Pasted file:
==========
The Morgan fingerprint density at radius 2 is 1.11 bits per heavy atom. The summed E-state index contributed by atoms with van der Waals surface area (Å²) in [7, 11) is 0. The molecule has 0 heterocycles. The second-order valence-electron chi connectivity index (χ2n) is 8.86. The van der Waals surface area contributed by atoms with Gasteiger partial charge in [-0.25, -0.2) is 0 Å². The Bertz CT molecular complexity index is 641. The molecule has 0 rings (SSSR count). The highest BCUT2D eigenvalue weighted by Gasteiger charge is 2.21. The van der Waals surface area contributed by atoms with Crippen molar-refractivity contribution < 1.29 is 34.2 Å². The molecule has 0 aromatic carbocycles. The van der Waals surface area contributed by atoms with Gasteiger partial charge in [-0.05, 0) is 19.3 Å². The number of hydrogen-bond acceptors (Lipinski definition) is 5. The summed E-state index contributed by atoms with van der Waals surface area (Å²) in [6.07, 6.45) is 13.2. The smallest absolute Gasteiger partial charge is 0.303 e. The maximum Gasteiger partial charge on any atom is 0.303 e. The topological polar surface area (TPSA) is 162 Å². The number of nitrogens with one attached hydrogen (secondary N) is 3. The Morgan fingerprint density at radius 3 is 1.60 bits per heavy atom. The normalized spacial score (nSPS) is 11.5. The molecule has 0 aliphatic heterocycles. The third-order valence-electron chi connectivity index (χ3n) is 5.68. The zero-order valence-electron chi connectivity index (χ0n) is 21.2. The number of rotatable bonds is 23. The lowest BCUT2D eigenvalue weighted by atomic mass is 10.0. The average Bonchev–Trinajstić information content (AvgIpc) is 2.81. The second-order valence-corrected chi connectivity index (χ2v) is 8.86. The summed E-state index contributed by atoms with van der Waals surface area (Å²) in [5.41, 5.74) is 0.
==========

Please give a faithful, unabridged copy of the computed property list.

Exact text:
The Morgan fingerprint density at radius 2 is 1.11 bits per heavy atom. The summed E-state index contributed by atoms with van der Waals surface area (Å²) in [7, 11) is 0. The molecule has 0 heterocycles. The second-order valence-electron chi connectivity index (χ2n) is 8.86. The van der Waals surface area contributed by atoms with Gasteiger partial charge in [-0.25, -0.2) is 0 Å². The Bertz CT molecular complexity index is 641. The molecule has 0 rings (SSSR count). The highest BCUT2D eigenvalue weighted by Gasteiger charge is 2.21. The van der Waals surface area contributed by atoms with Crippen molar-refractivity contribution < 1.29 is 34.2 Å². The molecule has 0 aromatic carbocycles. The van der Waals surface area contributed by atoms with Gasteiger partial charge in [-0.05, 0) is 19.3 Å². The number of hydrogen-bond acceptors (Lipinski definition) is 5. The summed E-state index contributed by atoms with van der Waals surface area (Å²) in [6.07, 6.45) is 13.2. The smallest absolute Gasteiger partial charge is 0.303 e. The maximum Gasteiger partial charge on any atom is 0.303 e. The topological polar surface area (TPSA) is 162 Å². The number of nitrogens with one attached hydrogen (secondary N) is 3. The Morgan fingerprint density at radius 3 is 1.60 bits per heavy atom. The normalized spacial score (nSPS) is 11.5. The molecule has 0 aliphatic heterocycles. The third-order valence-electron chi connectivity index (χ3n) is 5.68. The zero-order valence-electron chi connectivity index (χ0n) is 21.2. The number of rotatable bonds is 23. The lowest BCUT2D eigenvalue weighted by atomic mass is 10.0. The average Bonchev–Trinajstić information content (AvgIpc) is 2.81. The second-order valence-corrected chi connectivity index (χ2v) is 8.86. The summed E-state index contributed by atoms with van der Waals surface area (Å²) in [5.41, 5.74) is 0.